A couple of years ago, it looked like everyone was attaching a gas surcharge for most products.
Delivery prices had gone up, and retailers and service providers were passing the costs along because well, everyone knew gas was expensive.
1. Increase prices.
You can selectively raise the price of your most popular items to most effectively add to your bottom line. You don't have to increase prices on all products. Just remember, no one knows the price you pay but you.
2. Limit your focus.
You can't be everything to everyone. It's the difference between a restaurant with a menu of 200 second-rate items and one with twelve items that are outstanding. Consider how much profit you are making on your slower-moving items. Could that shelf space be devoted to quicker-moving, more profitable items? Of course!
3. Limit the discounts.
Without a plan, you’ll do anything to get money in the bank. I know one toy store owner who, when it was time to pay bills, went on Twitter to tell her followers they'd get 30 percent off if they came in that day. She thought she was brilliant. What she didn’t realize was that she was robbing herself of profit to pay her bills. She was teaching customers to wait for the next tweet. She needed a quarterly promotions schedule, and so do you.
4. Cut waste.
You want to get more done with who you have. Are there jobs you're hiring others to do that you could possibly complete with staff? Do you really need to pay a window washer, for example?
5. Schedule employees to need.
Do you have three people to open when you could use two for the first couple hours? On the other hand, add staff if you are busy every Saturday, so you don't make customers wait and lose them to a competitor.
6. No overtime. Period.
Don’t let hourly managers fill-in for lower-cost hourly employees. Use salaried employees if something comes up.
7. Don’t schedule for the convenience of your employees.
If all you need Rachael for is four hours, then give her four, even if she would rather work eight.
8. Award extra hours based on merit.
Grant employee requests for more hours based only on their average sale or number of units sold per customer, not simply on their request or need.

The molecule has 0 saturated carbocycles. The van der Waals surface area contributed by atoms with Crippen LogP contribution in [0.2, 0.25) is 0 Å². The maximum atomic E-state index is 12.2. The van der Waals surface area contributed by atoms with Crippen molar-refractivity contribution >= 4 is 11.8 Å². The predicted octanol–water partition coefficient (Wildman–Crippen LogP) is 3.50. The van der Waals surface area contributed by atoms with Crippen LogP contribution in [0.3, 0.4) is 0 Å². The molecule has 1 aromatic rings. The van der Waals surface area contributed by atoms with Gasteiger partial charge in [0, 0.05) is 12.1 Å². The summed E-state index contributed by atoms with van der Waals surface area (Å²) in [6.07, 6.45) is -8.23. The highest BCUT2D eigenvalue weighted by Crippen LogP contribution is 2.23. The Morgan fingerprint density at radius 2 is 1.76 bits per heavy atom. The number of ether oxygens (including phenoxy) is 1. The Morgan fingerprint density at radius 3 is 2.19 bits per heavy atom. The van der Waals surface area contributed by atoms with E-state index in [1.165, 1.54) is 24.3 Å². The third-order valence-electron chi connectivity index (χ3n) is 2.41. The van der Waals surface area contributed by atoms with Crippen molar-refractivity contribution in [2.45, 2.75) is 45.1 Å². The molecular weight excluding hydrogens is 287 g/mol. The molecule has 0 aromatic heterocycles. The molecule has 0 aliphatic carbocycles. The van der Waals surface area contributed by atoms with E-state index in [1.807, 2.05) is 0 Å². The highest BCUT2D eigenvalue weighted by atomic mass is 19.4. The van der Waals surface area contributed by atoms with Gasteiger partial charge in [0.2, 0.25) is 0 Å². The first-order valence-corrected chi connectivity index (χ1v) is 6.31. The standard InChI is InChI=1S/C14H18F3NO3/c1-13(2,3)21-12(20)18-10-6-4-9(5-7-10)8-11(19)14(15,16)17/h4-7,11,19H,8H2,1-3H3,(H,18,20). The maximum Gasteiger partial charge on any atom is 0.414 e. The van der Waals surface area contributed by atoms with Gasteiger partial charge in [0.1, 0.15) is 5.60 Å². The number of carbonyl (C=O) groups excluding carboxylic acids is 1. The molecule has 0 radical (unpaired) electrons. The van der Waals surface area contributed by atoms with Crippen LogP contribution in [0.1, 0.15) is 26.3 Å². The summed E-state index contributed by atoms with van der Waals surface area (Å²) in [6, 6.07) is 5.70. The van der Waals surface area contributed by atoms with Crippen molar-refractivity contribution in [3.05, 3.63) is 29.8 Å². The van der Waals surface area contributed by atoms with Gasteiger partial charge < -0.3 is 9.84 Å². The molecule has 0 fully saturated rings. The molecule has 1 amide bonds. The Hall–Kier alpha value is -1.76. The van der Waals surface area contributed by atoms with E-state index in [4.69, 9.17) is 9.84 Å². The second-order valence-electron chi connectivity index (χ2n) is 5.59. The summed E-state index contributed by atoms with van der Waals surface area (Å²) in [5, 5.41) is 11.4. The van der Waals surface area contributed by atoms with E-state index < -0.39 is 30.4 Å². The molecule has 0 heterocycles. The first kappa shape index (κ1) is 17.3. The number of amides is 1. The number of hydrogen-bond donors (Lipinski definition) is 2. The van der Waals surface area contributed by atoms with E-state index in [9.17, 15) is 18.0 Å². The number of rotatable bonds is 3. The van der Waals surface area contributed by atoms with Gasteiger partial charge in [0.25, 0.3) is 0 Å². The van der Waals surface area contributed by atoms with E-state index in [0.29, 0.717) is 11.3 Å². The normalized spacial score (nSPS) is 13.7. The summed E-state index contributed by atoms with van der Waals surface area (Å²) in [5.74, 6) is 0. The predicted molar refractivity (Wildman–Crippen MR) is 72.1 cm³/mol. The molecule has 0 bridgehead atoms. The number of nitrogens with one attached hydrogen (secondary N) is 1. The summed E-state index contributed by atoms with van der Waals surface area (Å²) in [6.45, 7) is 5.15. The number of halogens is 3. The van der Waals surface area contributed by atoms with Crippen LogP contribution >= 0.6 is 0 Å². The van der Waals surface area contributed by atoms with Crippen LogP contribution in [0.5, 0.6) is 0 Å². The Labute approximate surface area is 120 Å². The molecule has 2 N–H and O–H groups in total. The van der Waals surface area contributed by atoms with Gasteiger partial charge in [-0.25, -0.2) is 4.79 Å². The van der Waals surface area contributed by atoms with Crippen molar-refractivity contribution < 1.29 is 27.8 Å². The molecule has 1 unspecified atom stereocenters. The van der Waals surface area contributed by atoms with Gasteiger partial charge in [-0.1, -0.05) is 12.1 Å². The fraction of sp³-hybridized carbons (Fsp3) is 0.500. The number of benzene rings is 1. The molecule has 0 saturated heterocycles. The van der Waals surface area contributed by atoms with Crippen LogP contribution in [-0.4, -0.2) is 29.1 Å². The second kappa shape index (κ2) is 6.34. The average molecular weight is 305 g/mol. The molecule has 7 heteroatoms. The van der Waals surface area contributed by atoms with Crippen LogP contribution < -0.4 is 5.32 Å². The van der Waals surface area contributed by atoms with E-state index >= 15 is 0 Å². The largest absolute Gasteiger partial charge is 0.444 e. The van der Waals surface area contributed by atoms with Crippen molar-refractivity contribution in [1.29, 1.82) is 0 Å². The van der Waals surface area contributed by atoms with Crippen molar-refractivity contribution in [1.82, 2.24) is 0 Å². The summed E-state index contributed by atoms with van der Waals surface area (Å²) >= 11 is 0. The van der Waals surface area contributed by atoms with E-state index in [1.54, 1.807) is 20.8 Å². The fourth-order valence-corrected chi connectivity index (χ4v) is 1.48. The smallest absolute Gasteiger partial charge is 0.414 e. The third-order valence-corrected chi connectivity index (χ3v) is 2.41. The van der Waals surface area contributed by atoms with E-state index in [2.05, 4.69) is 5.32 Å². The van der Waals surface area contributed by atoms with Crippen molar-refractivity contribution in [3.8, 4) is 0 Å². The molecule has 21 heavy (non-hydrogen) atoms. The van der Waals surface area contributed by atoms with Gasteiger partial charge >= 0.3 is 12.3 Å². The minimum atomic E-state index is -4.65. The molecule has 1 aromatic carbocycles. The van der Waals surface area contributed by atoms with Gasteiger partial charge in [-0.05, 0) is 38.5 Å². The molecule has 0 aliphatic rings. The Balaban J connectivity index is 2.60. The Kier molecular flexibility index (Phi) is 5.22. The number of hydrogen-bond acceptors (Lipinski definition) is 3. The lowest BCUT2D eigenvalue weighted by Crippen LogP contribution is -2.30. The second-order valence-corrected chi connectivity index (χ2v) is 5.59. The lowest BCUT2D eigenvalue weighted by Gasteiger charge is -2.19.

9. Personally hand out all paychecks.
When you personally see how much each staff member takes home, it makes costs real for you.
10. Give bonuses when earned.
Pay bonuses that are proportionate to the amount of profit the business brings in rather than total sales numbers.
11. Look for theft by matching inventory to sales.
A restaurant franchise I know audits for internal theft by matching how many cups it receives to the number of drinks ordered.
12. Cut vendors.
When you buy more from fewer vendors, you'll often get a better deal on pricing, shipping, and dating. Ordering only a few items from a number of different vendors involves more bookkeeping and tracking, and you often pay top-dollar to try to meet each one's minimum orders. No one's items are that exceptional.
13. Combine your orders with other dealers to get freight and larger order discounts.
Just be sure to decide ahead of time which of you will do what, and pay before delivery to avoid problems.
14. Sell added value by bundling products and services.
Best Buy's Geek Squad promises it can Fix any computer problem-anytime, anywhere. Of course it leaves off For a price. People don't want the hassle of figuring things out or screwing things up. Customers value their time and will pay for worthwhile services related to the products you carry. Selling added value is the way to a very profitable future.
15. Fire unprofitable customers.
Those who need a lot of hand-holding, always beat you up on price, or constantly call you with some problem take up a lot of time. If your company is large enough to assess this, ask your order desk or sales reps to provide their top 10 complainers and match them to the amount of profitable orders they generate. Even if they deliver large volume, if they don’t pass, tell them that while you appreciate their business, the costs to manage the account outweigh the profitability and you therefore must implement a price increase.
This article originally appeared on retaildoc.com
About the Author
Since 1994 companies worldwide have turned to Bob Phibbs, the Retail Doctor®
for the proven expertisenecessary to grow their sales. An American retail expert, Phibbs has been engaged as a motivational speaker on retail, a luxury retail sales trainer, author, franchisor and customer service champion.
He is frequently called on to provide commentary on Marketing and Branding for MSNBC, FOX and others. His clients include some of the largest retail brands in the world including Bernina, Caesars Palace, Chopard, Hunter Douglas, Lego, Omega, Hearts on Fire, Husqvarna, Tommy Bahama, Vera Bradley and Yamaha.
Disclaimer: The views and opinions expressed in this article are strictly those of the author. CPSA does not endorse any of the companies, products and services mentioned within this article.